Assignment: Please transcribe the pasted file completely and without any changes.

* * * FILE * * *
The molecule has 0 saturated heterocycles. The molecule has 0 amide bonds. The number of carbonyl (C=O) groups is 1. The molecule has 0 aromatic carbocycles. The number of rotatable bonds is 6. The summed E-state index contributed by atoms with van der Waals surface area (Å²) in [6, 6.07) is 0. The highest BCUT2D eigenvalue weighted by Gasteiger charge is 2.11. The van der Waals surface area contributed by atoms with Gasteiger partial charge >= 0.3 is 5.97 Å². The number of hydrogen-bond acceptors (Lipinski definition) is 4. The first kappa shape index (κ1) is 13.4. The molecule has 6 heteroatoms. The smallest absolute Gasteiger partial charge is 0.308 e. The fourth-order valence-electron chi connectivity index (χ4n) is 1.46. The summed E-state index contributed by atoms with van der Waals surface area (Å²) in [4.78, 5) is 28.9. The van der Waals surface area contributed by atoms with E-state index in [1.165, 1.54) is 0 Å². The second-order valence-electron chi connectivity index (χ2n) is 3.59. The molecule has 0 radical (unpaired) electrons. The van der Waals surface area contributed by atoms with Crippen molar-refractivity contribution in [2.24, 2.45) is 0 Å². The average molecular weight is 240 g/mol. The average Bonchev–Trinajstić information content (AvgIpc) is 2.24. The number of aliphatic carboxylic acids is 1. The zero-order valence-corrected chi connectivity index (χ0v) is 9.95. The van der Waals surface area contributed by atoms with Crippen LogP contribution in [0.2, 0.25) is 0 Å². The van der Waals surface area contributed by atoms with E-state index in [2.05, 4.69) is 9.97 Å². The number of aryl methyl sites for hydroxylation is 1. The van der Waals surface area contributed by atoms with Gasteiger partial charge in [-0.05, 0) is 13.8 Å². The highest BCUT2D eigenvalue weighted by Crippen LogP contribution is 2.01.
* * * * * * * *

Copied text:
The molecule has 0 saturated heterocycles. The molecule has 0 amide bonds. The number of carbonyl (C=O) groups is 1. The molecule has 0 aromatic carbocycles. The number of rotatable bonds is 6. The summed E-state index contributed by atoms with van der Waals surface area (Å²) in [6, 6.07) is 0. The highest BCUT2D eigenvalue weighted by Gasteiger charge is 2.11. The van der Waals surface area contributed by atoms with Gasteiger partial charge >= 0.3 is 5.97 Å². The number of hydrogen-bond acceptors (Lipinski definition) is 4. The first kappa shape index (κ1) is 13.4. The molecule has 6 heteroatoms. The smallest absolute Gasteiger partial charge is 0.308 e. The fourth-order valence-electron chi connectivity index (χ4n) is 1.46. The summed E-state index contributed by atoms with van der Waals surface area (Å²) in [4.78, 5) is 28.9. The van der Waals surface area contributed by atoms with E-state index in [1.165, 1.54) is 0 Å². The second-order valence-electron chi connectivity index (χ2n) is 3.59. The molecule has 0 radical (unpaired) electrons. The van der Waals surface area contributed by atoms with Crippen molar-refractivity contribution in [2.24, 2.45) is 0 Å². The average molecular weight is 240 g/mol. The average Bonchev–Trinajstić information content (AvgIpc) is 2.24. The number of aliphatic carboxylic acids is 1. The zero-order valence-corrected chi connectivity index (χ0v) is 9.95. The van der Waals surface area contributed by atoms with Crippen LogP contribution in [0.2, 0.25) is 0 Å². The van der Waals surface area contributed by atoms with E-state index in [2.05, 4.69) is 9.97 Å². The number of aryl methyl sites for hydroxylation is 1. The van der Waals surface area contributed by atoms with Gasteiger partial charge in [-0.05, 0) is 13.8 Å². The highest BCUT2D eigenvalue weighted by Crippen LogP contribution is 2.01.